Active trading requires discipline, planning, evaluation, decision-making and proper implementation. Veteran traders learn the process through trial and error, and they understand that what they do has only one goal – to make money.

Traders nearly always view the outcome of a trade as uncertain. Experienced traders realize that all things being equal, absent an edge or having probabilities on his or her side, the risk of loss is generally about the same as the odds of making money. The future’s unknowable, and our experience takes us where we can make a compelling case to justify a trade. But once the trade is placed the street decides. 

Sometimes a story presents itself and explains why a particular trade did or did not work. More often, no story emerges; there’s just the glorious feel of nailing a trade or the hollow knowledge it bombed. 

Trying to avoid the latter, traders often ponder a big question: How can they make better trades? Will the odds improve or opportunities appear with the help of big data or with mathematical, psychological, philosophical or scientific methods?

With digital and online trading platforms, data management has expanded the marketplace enough to give everyone access to trading. Farming data by pulling together research married to market conditions has spawned trading techniques in which a calculation is always available to suggest what might happen.

These techniques are still evolving but have already made a tremendous difference in personal portfolio success. Yet, after 25 years of personal portfolio management on a significant scale, much clearly remains to be discovered in the pursuit of more certainty in the management of trades. The work toward that goal continues in various fields and is achieving results. The future will, no doubt, be better than the present.

Stephen Duneier describes some of that of progress quite brilliantly in his new book, Alpha Brain: How a Group of Iconoclasts are using Cognitive Science to Advance the Business of Alpha Generation. He makes the case that in trading it’s the decision that matters. 

That’s why Duneier maintains that the reason a trader pulls the trigger isn’t as important as how a trader processes the information that underlies the decision. A better process for making decisions is arising from the field of cognitive science, he says. 

Traders are at a disadvantage because the human brain is programmed to use shortcuts to decision-making that blend beliefs, hopes, bias, autopilot, intuition and gut feel – all of which the author says, lead to unwise trades. 

So, it’s time to find a way of making trading decisions that overturns old notions. But the new way isn’t a bundle of tips or rules or better techniques for trading. Instead, it begins with more precise questions about expectations and factual realities of the trade, which lead to clarity in how the trade is analyzed.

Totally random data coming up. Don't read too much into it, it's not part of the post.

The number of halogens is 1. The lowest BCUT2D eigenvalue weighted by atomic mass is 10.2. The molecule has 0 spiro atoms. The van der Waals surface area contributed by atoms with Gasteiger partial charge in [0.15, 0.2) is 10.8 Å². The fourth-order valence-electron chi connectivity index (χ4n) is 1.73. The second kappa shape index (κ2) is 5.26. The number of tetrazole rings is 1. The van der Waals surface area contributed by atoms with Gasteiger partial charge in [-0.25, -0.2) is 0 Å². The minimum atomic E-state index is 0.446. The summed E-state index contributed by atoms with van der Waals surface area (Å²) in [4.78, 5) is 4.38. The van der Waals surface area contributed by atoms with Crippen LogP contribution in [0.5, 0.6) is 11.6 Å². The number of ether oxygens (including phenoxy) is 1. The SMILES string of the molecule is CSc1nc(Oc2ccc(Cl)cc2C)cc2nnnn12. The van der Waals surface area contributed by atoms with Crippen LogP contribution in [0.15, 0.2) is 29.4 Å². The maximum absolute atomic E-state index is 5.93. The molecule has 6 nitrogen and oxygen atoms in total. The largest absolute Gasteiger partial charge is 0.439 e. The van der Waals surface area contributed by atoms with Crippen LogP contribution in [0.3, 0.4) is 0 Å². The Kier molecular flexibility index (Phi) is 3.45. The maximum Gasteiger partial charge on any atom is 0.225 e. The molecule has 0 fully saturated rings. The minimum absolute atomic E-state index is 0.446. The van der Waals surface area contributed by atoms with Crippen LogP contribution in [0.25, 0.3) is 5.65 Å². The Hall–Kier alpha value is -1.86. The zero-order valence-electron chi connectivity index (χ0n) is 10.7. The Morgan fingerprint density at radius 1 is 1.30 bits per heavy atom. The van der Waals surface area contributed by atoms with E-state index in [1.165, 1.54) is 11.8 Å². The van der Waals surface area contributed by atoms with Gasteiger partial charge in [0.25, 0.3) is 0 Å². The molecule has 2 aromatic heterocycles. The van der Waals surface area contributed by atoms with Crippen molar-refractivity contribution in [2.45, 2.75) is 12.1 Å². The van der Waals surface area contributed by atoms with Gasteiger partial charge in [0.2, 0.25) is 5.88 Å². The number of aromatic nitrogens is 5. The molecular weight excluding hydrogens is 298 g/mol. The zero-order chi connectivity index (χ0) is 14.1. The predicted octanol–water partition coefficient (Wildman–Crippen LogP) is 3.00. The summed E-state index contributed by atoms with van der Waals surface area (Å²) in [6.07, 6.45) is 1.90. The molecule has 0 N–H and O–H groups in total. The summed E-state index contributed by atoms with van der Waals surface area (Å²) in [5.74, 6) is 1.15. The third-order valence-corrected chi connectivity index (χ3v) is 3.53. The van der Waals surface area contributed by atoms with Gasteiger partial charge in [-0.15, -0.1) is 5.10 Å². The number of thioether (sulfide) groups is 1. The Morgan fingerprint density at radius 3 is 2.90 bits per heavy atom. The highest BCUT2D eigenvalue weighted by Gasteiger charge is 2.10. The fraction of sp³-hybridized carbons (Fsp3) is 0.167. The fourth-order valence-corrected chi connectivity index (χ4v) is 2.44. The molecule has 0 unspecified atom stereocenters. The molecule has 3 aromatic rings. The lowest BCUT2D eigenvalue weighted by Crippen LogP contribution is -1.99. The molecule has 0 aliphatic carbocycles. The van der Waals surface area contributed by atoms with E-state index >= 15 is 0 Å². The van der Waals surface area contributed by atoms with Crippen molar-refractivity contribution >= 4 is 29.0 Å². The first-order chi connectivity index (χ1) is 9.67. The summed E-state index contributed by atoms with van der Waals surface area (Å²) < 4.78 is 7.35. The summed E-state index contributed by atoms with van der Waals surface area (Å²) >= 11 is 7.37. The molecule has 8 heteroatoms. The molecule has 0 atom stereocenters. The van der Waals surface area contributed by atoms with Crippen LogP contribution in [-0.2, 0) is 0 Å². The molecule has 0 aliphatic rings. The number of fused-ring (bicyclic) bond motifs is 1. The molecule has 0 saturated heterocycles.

The book is written from the perspective of managing institutional trader portfolios, but active traders can benefit from Duneier’s insight. He reveals his love of his subject matter and buttresses his premises with tantalizing chapters on virtually every trading issue. His subjects include decision analysis, reasons investors should use options but rarely do, trading decisions, and decisions in the financial context.

The chapters build on each issue as the author drives home key notions with example after example, many taken from trading experiences that worked and or failed. 

Here’s the key rhetorical question as Duneier sees it: “With decades of cognitive, behavioral and decisional research proving that we are all vulnerable to systematic errors in judgment, doesn’t it make sense to make the effort to take the necessary steps to improve our decision-making process?” 

Happily, he answers his own question: “In order to shift the odds of success in our favor, we must be deliberate in our approach every step of the way. We must be vigilant in our defense against bias and suboptimal selections.”

That’s easier said than done, the author concedes. In fact, that the new approach requires true commitment, not just following an improved checklist, he warns.

With this book Duneier has made a meaningful contribution to the world of investing, but he’s the first to admit it won’t solve every problem. “…There is no magic bullet to decision-making, no matter how people want one…the keys are incremental improvement and fewer mistakes – two skills that can be built with time, awareness and practice. It sounds simple. In fact, it is simple. But it’s also incredibly difficult.” – Mike Hart

Mike Hart, a former floor trader at the Chicago Stock Exchange and proprietary futures trader, specializes in energy markets and interest rates. He’s a contributing member of the tastytrade research team